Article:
• In Chile, abortion is punished by three to five years in prison.
  • Colombia prohibits abortion in all circumstances. However, penalties are substantially lower when pregnancy is the result of rape. Judges can waive punishment on a case-by-case basis, when the abortion occurs in “extraordinary situations of abnormal motivation.”
  • Abortion is illegal in Argentina, although the penalty may be waived where the life or health of the pregnant woman is in danger, or where the pregnancy is the result of the rape of a mentally disabled woman.
  • In Mexico abortion is illegal unless the pregnant woman is a rape victim. Other exceptions apply in some penal jurisdictions
  • Although abortion is legal in the United States, services are not always accessible because of political opposition or legal or financial obstacles. Many states either curtail a women’s access to legal abortion (through mandatory waiting periods or mandatory—and at times manifestly inaccurate—counselling) or limit legal access to abortion to certain populations (such as rape victims or women whose lives are endangered by their pregnancy). Women with limited economic resources face additional obstacles to safe abortion, resulting particularly in discrimination against women who may already be marginalised.
Source: Human Rights Watch

Monday, November 13, 2006

So you think the tabloids are terrible?

Then think again!

Last week I spent a day in the Daily Mirror newsroom and found nothing but a solid commitment to professionalism and integrity among all the editorial staff I met. They were all brilliant at their jobs; had a staggering combined general knowledge; were great fun to be with and displayed none of the sleazy, ‘Lunchtime O’Booze’ hackery too often associated with the Fleet Street red tops. Well, not until I had gone home anyway…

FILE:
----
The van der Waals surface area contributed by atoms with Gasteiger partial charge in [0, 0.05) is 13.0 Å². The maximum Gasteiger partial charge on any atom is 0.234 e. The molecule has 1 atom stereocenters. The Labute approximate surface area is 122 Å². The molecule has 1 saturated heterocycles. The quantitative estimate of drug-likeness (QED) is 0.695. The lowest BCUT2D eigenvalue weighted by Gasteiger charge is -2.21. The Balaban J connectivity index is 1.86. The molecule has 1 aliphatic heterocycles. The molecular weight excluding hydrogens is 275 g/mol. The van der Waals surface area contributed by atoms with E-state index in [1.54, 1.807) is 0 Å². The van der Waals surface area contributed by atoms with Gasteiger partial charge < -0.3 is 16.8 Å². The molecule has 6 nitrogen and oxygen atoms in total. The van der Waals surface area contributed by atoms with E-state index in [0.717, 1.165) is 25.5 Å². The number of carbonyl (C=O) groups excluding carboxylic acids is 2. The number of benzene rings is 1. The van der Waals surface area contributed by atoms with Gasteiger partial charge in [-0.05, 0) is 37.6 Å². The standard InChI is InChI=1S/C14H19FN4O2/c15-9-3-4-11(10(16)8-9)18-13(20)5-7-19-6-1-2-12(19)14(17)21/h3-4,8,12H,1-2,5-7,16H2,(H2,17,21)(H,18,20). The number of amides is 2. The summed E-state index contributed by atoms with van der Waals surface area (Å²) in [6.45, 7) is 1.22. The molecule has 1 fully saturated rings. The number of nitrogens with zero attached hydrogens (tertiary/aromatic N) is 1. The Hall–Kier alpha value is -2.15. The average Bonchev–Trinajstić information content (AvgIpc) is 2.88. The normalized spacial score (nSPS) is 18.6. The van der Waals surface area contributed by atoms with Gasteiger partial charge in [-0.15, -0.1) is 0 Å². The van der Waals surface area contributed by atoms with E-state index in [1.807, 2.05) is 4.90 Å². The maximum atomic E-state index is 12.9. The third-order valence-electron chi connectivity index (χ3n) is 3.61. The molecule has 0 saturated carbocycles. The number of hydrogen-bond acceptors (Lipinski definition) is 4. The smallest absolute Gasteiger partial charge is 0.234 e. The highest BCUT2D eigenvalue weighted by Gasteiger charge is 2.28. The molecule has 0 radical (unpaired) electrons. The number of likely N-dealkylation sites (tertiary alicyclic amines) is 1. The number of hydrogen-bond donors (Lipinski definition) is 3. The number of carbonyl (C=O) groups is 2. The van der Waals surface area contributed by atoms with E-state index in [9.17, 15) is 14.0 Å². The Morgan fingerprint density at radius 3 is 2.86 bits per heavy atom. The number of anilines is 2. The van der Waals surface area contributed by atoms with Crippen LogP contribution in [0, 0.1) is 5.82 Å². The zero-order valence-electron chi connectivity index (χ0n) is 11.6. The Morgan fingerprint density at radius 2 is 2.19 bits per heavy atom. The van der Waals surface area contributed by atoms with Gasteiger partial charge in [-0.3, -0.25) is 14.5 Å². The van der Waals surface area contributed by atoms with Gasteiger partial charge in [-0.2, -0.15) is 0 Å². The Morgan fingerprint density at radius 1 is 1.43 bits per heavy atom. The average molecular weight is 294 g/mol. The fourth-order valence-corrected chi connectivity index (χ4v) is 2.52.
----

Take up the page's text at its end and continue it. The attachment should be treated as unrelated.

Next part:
No, seriously, it was a sobering lesson in how not to judge a tabloid newspaper by its reputation among the broadsheet readers. That said, I think I know for sure I might have had a very different experience had I been visiting the Daily Star rather than the Mirror, wouldn’t I?

I would certainly have liked to have been a fly on the wall on October 18th. On that day, according to NUJ magazine, The Journalist, the Star’s editor, Dawn Neesom, and proprietor Richard Desmond (who also has such titles as Asian Babes and Big Ones to his ‘credit’) gave the go-ahead for a page 6 feature headlined ‘THE DAILY FATWA.’

It is alleged the page was intended to be an outrageous spoof of ‘Islamic attitudes,’ featuring a ‘Page 3 Burkha Babe’ (who was actually wearing a niqab) and the slogan ‘We put the ‘fun’ into fundamentalism.’

However, concerned staff journalists and NUJ members (who had earlier expressed their concern but had been over-ruled) approached the Father of the NUJ Chapel, arguing that it would offend the Muslim community – possibly leading to violent reprisals - and affect the future of the paper. He called an emergency meeting; the vote expressing deep concern was carried and, eventually – with only minutes to spare before the paper went to print - the editor decided to pull the page.

So there you go: even journalists on the Daily Star have morals. Isn’t it just a shame that senior management take no notice until it is pointed out that their life and livelihood might be at risk?